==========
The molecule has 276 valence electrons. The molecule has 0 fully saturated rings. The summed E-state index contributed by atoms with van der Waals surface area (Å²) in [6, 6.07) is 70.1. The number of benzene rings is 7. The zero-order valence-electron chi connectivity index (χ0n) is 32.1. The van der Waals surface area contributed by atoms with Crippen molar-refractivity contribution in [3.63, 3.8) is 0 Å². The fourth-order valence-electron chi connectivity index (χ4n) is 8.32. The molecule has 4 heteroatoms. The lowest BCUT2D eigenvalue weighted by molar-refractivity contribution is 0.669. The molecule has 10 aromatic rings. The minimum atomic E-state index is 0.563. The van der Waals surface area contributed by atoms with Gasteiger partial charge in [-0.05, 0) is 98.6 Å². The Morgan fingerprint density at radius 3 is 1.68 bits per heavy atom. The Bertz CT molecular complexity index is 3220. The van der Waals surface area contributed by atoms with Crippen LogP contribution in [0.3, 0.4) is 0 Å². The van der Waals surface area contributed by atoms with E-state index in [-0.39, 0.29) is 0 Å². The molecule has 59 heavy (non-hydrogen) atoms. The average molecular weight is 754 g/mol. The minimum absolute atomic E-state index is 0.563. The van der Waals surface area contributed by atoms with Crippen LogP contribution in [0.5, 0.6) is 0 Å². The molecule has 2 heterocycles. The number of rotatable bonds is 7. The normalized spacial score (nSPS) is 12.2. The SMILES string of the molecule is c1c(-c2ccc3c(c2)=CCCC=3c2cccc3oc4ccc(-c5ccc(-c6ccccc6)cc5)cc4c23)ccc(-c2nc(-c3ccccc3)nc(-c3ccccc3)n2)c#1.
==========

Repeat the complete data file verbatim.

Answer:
The molecule has 276 valence electrons. The molecule has 0 fully saturated rings. The summed E-state index contributed by atoms with van der Waals surface area (Å²) in [6, 6.07) is 70.1. The number of benzene rings is 7. The zero-order valence-electron chi connectivity index (χ0n) is 32.1. The van der Waals surface area contributed by atoms with Crippen molar-refractivity contribution in [3.63, 3.8) is 0 Å². The fourth-order valence-electron chi connectivity index (χ4n) is 8.32. The molecule has 4 heteroatoms. The lowest BCUT2D eigenvalue weighted by molar-refractivity contribution is 0.669. The molecule has 10 aromatic rings. The minimum atomic E-state index is 0.563. The van der Waals surface area contributed by atoms with Gasteiger partial charge in [-0.05, 0) is 98.6 Å². The Morgan fingerprint density at radius 3 is 1.68 bits per heavy atom. The Bertz CT molecular complexity index is 3220. The van der Waals surface area contributed by atoms with Crippen LogP contribution in [0.3, 0.4) is 0 Å². The van der Waals surface area contributed by atoms with E-state index in [-0.39, 0.29) is 0 Å². The molecule has 59 heavy (non-hydrogen) atoms. The average molecular weight is 754 g/mol. The minimum absolute atomic E-state index is 0.563. The van der Waals surface area contributed by atoms with Crippen LogP contribution in [0.5, 0.6) is 0 Å². The molecule has 2 heterocycles. The number of rotatable bonds is 7. The normalized spacial score (nSPS) is 12.2. The SMILES string of the molecule is c1c(-c2ccc3c(c2)=CCCC=3c2cccc3oc4ccc(-c5ccc(-c6ccccc6)cc5)cc4c23)ccc(-c2nc(-c3ccccc3)nc(-c3ccccc3)n2)c#1.